Juvenile delinquency can develop via numerous pathways. While biological, social and environmental issues contribute to bad behavior patterns, the primary trigger typically stems from issues surrounding the family.
A few of the most common risk factors include family structure, size and internal influences.
Children and teenagers of divorced parents are more likely to struggle with antisocial and non-compliant behaviors. Establishing the specific effect on a child is difficult due to simultaneously occurring negative events such as:
- Inadequate parenting practices
- Family conflict or violence
- Fewer economic resources
- A parent’s subsequent remarriage
Not all children from broken homes become criminals. Adults who effectively co-parent, remain alert to the signs of distress and actively engage in important conversations are less likely to navigate the justice system with their adolescents.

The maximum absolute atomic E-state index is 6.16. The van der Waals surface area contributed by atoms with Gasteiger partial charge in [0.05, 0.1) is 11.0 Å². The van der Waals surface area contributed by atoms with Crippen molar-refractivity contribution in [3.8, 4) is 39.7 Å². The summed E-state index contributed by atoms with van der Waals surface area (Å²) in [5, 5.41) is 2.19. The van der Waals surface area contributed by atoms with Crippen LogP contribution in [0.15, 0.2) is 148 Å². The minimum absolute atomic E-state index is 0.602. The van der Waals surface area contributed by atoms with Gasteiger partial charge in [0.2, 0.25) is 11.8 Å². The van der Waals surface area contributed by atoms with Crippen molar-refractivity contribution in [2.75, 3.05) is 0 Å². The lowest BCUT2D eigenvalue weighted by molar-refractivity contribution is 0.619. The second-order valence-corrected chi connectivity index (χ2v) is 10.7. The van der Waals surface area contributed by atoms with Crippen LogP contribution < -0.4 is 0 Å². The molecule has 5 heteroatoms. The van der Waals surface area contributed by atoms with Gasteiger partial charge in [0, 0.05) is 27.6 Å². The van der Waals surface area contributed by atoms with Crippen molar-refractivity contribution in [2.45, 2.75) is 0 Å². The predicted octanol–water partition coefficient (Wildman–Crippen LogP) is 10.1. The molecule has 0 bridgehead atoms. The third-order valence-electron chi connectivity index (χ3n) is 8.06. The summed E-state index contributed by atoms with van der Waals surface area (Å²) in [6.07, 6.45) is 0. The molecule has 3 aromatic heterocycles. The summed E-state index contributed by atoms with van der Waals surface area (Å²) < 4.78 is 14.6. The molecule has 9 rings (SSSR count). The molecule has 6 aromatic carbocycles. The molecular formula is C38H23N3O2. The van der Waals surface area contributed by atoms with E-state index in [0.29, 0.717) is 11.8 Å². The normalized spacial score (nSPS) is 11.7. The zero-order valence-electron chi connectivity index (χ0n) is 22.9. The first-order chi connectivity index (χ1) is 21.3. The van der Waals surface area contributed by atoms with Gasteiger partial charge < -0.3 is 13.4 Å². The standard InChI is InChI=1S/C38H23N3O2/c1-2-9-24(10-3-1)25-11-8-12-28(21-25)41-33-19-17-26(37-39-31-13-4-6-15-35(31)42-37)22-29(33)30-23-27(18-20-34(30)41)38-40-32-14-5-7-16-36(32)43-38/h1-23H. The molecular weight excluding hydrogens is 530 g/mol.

Statistically, children from large families are at a greater risk of breaking the law than their counterparts from smaller families. The larger the family, the less-likely parents can provide full-time supervision for each minor child. Therefore, there are more opportunities for juveniles to make poor decisions and commit crimes.
Parents often worry about peer influences affecting their children’s behavior, but the closest motivations for acting out come from within the home. Compared to nonoffenders, highly delinquent teens are more likely to have siblings who also broke the law. Specifically, older brothers and sisters can reinforce antisocial behavior in younger siblings.
Understanding the influence of the family on misbehaving youth is essential to targeting the underlying issues and implementing an early intervention plan.